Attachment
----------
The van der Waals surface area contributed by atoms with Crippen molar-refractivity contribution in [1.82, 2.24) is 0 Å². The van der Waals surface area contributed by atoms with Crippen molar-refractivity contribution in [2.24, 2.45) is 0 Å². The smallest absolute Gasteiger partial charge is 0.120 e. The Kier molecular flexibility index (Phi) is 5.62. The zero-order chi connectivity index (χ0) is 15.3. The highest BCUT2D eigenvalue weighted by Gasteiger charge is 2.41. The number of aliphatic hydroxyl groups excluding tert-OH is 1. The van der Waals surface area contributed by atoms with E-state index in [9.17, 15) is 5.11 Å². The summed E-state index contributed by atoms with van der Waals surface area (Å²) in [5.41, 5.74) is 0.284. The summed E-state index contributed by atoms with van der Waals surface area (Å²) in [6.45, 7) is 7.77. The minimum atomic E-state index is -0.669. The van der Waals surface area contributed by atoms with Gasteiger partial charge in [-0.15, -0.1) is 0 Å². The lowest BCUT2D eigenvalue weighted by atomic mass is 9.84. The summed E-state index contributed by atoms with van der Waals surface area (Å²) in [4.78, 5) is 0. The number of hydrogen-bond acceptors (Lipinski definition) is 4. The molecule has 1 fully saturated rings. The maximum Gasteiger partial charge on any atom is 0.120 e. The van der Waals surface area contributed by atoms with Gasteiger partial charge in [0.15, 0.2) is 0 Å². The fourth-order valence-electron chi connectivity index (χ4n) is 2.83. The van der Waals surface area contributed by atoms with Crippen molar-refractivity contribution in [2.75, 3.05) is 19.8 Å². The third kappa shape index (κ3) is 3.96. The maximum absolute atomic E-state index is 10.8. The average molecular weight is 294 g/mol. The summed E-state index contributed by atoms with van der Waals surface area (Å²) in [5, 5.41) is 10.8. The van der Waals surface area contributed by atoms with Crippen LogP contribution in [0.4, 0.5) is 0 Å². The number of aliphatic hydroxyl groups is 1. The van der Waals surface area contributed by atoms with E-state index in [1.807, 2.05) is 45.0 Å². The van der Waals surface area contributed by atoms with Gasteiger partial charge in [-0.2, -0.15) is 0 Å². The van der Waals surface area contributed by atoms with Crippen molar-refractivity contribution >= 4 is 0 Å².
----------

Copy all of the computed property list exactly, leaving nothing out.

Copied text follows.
The van der Waals surface area contributed by atoms with Crippen molar-refractivity contribution in [1.82, 2.24) is 0 Å². The van der Waals surface area contributed by atoms with Crippen molar-refractivity contribution in [2.24, 2.45) is 0 Å². The smallest absolute Gasteiger partial charge is 0.120 e. The Kier molecular flexibility index (Phi) is 5.62. The zero-order chi connectivity index (χ0) is 15.3. The highest BCUT2D eigenvalue weighted by Gasteiger charge is 2.41. The number of aliphatic hydroxyl groups excluding tert-OH is 1. The van der Waals surface area contributed by atoms with E-state index in [9.17, 15) is 5.11 Å². The summed E-state index contributed by atoms with van der Waals surface area (Å²) in [5.41, 5.74) is 0.284. The summed E-state index contributed by atoms with van der Waals surface area (Å²) in [6.45, 7) is 7.77. The minimum atomic E-state index is -0.669. The van der Waals surface area contributed by atoms with Gasteiger partial charge in [-0.15, -0.1) is 0 Å². The lowest BCUT2D eigenvalue weighted by atomic mass is 9.84. The summed E-state index contributed by atoms with van der Waals surface area (Å²) in [4.78, 5) is 0. The number of hydrogen-bond acceptors (Lipinski definition) is 4. The molecule has 1 fully saturated rings. The maximum Gasteiger partial charge on any atom is 0.120 e. The van der Waals surface area contributed by atoms with Gasteiger partial charge in [0.15, 0.2) is 0 Å². The fourth-order valence-electron chi connectivity index (χ4n) is 2.83. The van der Waals surface area contributed by atoms with Crippen molar-refractivity contribution in [2.75, 3.05) is 19.8 Å². The third kappa shape index (κ3) is 3.96. The maximum absolute atomic E-state index is 10.8. The average molecular weight is 294 g/mol. The summed E-state index contributed by atoms with van der Waals surface area (Å²) in [5, 5.41) is 10.8. The van der Waals surface area contributed by atoms with Crippen LogP contribution in [0.4, 0.5) is 0 Å². The number of aliphatic hydroxyl groups is 1. The van der Waals surface area contributed by atoms with E-state index in [1.807, 2.05) is 45.0 Å². The van der Waals surface area contributed by atoms with Gasteiger partial charge in [-0.2, -0.15) is 0 Å². The van der Waals surface area contributed by atoms with Crippen molar-refractivity contribution >= 4 is 0 Å².